25 June, 2012

How Indistinguishability Got Its Groove Back

is something that might someday appear in all its parts and might not. Right now I'm primarily interested in writing about staff infection. Spoiler alert though: the answer to "how did indistinguishability get its groove back?" is exactly that.

Or like I said before: it never really lost it.

I think there are two reasons "staff"--very broadly defined as doctors, teachers, therapists, aides, and a million other people--end up trying to control people with disabilities.

1. They believe people with disabilities inherently need to be controlled.

2. They get in a position of power because of people with disabilities' support needs and/or youth, and have the opportunity to make people with disabilities more convenient to deal with.

Whichever reason is not your reason can be used as a straw reason to support the real reason. I could give examples but basically you know it when you see it. Doing this relates to the Harder Fallacy and Shocking Behavior and things like that.

The way indistinguishability got its groove back is that a person with power looked at a person diagnosed with autism and decided they didn't like the way person's body looked or the way the person felt about things. Or (I say when I get angry) the way the person said no.

The person with power started trying to change the person with autism's body (or whatever). The person with autism couldn't defend themselves because they couldn't talk. Or, if they could, other people felt their beliefs, opinions, and arguments were inherently weaker than those of people without disabilities.

The person with power told their coworkers or their employees or the other people in their field to do the same thing. They by and large did.

Occasionally someone was bothered by it but afraid of losing their job, being seen as a pushover by their coworkers, or not being respected by other autism scientists. But most people weren't bothered. Maybe the original person with power was very charismatic and converted them. Maybe they already didn't like how the person with autism's body looked. Maybe they just didn't think about it, accepted it as part of their job, and eventually came to be a little passionate about its rightness. After all, no one was trying to change their bodies.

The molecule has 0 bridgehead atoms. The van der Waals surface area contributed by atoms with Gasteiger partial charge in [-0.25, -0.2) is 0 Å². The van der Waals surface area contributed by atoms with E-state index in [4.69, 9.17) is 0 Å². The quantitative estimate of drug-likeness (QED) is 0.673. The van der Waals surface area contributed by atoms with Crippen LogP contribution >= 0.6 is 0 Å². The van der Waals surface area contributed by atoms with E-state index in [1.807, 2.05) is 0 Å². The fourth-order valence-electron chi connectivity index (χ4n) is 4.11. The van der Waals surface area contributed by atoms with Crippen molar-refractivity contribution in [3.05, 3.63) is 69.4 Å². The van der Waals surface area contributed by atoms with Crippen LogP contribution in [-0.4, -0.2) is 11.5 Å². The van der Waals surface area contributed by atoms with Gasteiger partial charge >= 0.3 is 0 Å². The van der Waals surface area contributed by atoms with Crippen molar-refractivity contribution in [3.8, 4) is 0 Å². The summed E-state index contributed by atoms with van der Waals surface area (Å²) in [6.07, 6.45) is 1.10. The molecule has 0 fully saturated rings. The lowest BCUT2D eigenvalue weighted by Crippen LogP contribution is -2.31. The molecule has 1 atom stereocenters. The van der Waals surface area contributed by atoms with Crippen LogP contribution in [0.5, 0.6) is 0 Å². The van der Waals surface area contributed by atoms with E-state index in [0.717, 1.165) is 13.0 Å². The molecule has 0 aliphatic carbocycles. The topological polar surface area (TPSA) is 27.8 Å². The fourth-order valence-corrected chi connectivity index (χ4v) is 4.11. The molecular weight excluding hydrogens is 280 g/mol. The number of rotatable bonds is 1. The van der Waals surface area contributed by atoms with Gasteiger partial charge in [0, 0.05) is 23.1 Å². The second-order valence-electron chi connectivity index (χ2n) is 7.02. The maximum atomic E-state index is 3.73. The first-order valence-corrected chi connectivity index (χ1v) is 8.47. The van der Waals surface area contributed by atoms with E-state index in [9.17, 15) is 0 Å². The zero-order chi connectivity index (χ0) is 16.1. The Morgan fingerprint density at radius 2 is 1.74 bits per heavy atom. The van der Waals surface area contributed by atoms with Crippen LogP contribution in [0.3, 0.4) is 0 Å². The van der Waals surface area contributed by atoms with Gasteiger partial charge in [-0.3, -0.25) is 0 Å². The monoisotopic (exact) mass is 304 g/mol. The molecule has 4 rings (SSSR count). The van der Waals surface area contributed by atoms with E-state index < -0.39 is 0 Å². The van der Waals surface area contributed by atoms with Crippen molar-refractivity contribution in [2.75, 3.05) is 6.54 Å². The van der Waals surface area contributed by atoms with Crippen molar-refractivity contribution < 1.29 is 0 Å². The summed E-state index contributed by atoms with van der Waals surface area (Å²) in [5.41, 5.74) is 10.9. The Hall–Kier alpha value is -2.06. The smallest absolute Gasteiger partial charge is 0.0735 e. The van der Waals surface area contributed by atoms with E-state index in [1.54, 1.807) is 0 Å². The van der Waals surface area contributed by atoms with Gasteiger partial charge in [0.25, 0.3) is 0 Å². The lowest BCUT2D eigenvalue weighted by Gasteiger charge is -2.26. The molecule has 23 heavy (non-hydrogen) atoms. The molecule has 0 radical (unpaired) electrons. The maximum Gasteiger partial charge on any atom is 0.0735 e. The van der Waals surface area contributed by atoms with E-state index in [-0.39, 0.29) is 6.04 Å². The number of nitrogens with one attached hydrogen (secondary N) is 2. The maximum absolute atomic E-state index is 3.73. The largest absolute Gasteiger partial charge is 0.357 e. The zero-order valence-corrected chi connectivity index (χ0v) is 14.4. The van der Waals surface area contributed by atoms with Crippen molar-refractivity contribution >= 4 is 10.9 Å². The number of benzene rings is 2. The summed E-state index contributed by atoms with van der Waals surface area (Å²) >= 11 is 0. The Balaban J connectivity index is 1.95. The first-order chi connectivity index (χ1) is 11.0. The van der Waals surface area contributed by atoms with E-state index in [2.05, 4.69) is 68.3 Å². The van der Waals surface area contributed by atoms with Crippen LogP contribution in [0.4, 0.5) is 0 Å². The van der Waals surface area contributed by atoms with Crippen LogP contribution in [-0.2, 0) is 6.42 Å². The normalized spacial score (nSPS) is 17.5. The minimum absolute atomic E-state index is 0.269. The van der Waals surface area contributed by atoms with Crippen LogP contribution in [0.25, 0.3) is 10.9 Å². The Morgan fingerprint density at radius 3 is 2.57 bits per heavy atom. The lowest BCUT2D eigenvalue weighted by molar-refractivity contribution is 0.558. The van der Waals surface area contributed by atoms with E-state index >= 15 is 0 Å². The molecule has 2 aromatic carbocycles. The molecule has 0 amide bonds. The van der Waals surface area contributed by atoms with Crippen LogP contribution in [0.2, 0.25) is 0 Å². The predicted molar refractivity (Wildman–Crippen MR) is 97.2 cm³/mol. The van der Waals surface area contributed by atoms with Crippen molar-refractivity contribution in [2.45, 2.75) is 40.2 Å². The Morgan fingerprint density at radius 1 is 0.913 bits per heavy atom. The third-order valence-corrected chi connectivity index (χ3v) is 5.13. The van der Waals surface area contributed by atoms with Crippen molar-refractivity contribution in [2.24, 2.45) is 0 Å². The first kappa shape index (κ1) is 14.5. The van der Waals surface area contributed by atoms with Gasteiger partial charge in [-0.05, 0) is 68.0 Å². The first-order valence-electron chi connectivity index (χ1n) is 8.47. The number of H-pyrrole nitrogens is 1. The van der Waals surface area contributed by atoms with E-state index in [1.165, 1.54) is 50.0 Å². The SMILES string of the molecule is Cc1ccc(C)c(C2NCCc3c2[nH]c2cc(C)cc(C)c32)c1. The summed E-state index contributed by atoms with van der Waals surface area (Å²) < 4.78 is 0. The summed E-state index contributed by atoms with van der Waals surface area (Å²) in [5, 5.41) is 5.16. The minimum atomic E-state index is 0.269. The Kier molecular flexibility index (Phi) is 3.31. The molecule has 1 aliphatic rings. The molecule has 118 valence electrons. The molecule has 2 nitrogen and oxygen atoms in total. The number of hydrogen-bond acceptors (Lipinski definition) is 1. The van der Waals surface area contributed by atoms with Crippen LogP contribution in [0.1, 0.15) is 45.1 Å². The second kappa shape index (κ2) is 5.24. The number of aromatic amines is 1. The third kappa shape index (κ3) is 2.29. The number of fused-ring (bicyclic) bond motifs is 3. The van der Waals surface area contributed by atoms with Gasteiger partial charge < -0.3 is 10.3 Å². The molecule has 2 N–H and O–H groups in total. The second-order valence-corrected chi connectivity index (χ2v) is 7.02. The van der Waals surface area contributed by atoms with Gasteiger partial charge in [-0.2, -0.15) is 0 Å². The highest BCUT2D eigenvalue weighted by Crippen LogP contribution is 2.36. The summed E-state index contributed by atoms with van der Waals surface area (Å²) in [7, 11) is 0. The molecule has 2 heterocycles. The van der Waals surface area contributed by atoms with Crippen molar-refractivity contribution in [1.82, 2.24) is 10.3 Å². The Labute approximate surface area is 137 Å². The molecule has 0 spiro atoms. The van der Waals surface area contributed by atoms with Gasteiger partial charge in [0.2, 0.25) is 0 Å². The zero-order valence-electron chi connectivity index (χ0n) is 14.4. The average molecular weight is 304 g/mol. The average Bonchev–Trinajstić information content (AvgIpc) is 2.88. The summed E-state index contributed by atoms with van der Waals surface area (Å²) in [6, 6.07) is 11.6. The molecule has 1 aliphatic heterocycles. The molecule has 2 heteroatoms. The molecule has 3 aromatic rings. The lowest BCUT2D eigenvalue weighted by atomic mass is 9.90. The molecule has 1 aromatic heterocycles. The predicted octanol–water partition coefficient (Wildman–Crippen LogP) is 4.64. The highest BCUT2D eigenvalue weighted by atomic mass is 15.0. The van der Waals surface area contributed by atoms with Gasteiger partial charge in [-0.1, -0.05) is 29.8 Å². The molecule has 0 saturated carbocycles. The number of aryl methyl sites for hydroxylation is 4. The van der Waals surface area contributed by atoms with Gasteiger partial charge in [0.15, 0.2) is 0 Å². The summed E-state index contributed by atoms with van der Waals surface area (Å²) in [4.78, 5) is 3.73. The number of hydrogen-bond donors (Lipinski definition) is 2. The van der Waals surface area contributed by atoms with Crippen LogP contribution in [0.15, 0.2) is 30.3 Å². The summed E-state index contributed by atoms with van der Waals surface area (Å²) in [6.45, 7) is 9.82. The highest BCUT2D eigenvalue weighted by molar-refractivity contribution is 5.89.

When I say this happened once I mean that people in power make this decision about people with autism on a regular basis. Probably as you are reading this a person is deciding to be this way, and their decision will spread because it doesn't occur to many people to question it.

To some extent this is true about any decision within that dynamic. Let's say someone decided that all kids with a certain disability have to play soccer, or read Tarot cards. I think this would actually catch on to a greater degree than you would expect. But indistinguishability is such a historically popular thing for people in power to choose to force on disabled people that it has a kind of momentum. You just think about it and it's already there.

Every person in power who unthinkingly chooses or supports indistinguishability is adding to its mass. It's an army of laziness, an army (usually) of feeling safe in your body. Of being able to talk about how much you love The Office in between sessions of training a kid with autism not to make jokes that don't have an obvious punchline. It's easy to do pretty much anything to people with disabilities but indistinguishability has an army.

The pressure of the army makes room for more soldiers. Obviously. This has all been an excuse for a pun. The way indistinguishability got its groove back is that indistinguishability actually is a groove being worn into the fabric of society by sheer constance and bullheadedness. Have a nice day.


  1. Normal people have lots of empathy, but it only really works well with other normal people. With obviously atypical people, normal empathy is broken. Clearly, the problem lies with the obviously atypical people...

  2. Of course I meant "normal people's empathy is broken" above!